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How to get a liquor license in Alabama

Consuming alcohol (responsibly) is a pastime that’s shown no signs of slowing down throughout the centuries, so profiting off of others’ delight in imbibing is a very safe and rational business model.

If you reside in the State of Alabama and you’re thinking about getting into the alcohol serving or distribution business, you’ll need to secure a liquor license. The following steps will help guide you through the liquor license application process, preparing you for what you’ll need and what you’ll need to do to serve the great people of Alabama their tasty adult libations.

1. Alabama liquor license requirements and laws

In Alabama, the liquor license application process is run by the Alabama Alcoholic Beverage Control Board—or ABC Board—located in Montgomery, Alabama. To qualify for a liquor license, you’ll need to set up an appointment with the licensing division of the ABC Board in the county in which you reside.

The cost and application process for securing a liquor license will vary depending on the liquor license you need, so you’ll want to review the pre-application packet and checklist on the Alabama ABC Board website (https://alabcboard.gov) as a starting point. The checklist will highlight the paperwork and documents you’ll need on hand for your ABC Board license appointment, including any identification documents and insurance certificates. You can also obtain more information at your local city hall, city council meetings, or city clerk’s office.

Identification and background check

As part of the initial steps for securing an Alabama liquor license, you'll need to receive a background check from both the Federal Bureau of Investigation (FBI) and the Alabama Bureau of Investigation (ABI), along with fingerprinting, all of which can be handled at the district office closest to you. Be aware you’ll also be on the hook to cover any costs associated with fingerprinting or background checks, so budget accordingly. You can obtain this official background check paperwork at your local police department or law enforcement office.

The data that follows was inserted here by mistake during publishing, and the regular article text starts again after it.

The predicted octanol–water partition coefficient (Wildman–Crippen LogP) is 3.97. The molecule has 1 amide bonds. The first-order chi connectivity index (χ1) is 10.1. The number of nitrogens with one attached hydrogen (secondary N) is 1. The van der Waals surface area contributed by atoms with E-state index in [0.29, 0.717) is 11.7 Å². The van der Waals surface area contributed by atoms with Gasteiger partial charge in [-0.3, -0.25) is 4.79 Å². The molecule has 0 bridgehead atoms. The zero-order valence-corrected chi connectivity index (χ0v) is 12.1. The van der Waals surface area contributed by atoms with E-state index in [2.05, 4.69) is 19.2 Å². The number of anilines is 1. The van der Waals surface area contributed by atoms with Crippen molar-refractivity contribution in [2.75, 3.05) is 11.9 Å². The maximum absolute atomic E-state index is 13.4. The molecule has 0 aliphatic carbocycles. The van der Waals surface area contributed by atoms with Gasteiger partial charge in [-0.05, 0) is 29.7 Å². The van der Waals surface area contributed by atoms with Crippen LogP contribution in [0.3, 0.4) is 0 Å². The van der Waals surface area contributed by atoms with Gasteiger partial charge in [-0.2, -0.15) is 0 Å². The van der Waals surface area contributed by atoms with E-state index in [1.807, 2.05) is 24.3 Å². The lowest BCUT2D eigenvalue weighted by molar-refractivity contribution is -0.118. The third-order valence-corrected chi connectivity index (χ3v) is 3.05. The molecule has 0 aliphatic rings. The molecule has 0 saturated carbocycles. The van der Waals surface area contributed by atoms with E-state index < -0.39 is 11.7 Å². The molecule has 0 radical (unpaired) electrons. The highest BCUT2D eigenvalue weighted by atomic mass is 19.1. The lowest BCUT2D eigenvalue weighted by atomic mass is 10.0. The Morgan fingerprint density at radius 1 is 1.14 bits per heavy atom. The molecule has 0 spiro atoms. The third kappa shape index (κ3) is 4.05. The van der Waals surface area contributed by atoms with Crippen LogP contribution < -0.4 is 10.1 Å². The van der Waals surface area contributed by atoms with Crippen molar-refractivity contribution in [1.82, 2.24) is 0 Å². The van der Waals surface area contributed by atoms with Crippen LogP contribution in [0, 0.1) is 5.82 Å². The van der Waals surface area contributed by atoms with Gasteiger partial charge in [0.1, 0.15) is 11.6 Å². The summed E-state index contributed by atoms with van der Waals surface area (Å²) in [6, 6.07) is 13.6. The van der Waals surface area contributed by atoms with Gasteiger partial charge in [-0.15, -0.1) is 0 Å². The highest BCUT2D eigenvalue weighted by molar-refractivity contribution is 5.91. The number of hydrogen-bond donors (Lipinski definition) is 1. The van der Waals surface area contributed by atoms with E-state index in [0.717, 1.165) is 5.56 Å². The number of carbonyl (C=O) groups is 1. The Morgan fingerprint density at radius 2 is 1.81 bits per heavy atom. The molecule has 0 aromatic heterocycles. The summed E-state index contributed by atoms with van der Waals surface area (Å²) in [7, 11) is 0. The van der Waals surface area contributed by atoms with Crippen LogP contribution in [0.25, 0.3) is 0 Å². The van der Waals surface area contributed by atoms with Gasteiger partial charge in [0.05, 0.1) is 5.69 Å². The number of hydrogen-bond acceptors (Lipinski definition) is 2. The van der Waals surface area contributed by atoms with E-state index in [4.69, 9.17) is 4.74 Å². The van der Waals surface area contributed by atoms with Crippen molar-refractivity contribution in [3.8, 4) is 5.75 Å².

Application process

If you pass the fingerprinting and background check requirements, your next step is filling out the information on the ABC application form and checklist, which consists of the following information and documentation: A copy of your lease or deed, your company’s formation documents, copies of your driver’s license or military ID, proof of citizenship, power of attorney paperwork, and proof of liquor liability insurance.

If you’re planning to serve alcohol on the premises, you’ll also need to provide a rendering of the premises. You’ll then need to bring your pre-application form and all of the other requested documentation to your county’s local ABC Board licensing division and pay a $50 application fee or transfer fee via credit card, personal check, or business check.

Transferring a license

Transferring an alcoholic beverage license in Alabama is a pretty straightforward process. To transfer your ABC license to another party, you’ll need to adhere to the following protocols:

  • You’ll need to confirm the applicant has obtained a liquor liability insurance certificate
  • You’ll need to provide your original ABC license
  • You’ll need to show up in the flesh to sign the applicant’s transfer agreement

If your business operates within the zoning limits of the municipality of Mobile, you must pay all of your taxes before the transfer process can officially take effect.

2. Types of Alabama liquor licenses

There are three main types of liquor licenses available in Alabama, each associated with different parts of the sale of alcoholic beverages supply chain.

In-State Permits and Licenses for the sale of alcohol at establishments like restaurants and liquor stores: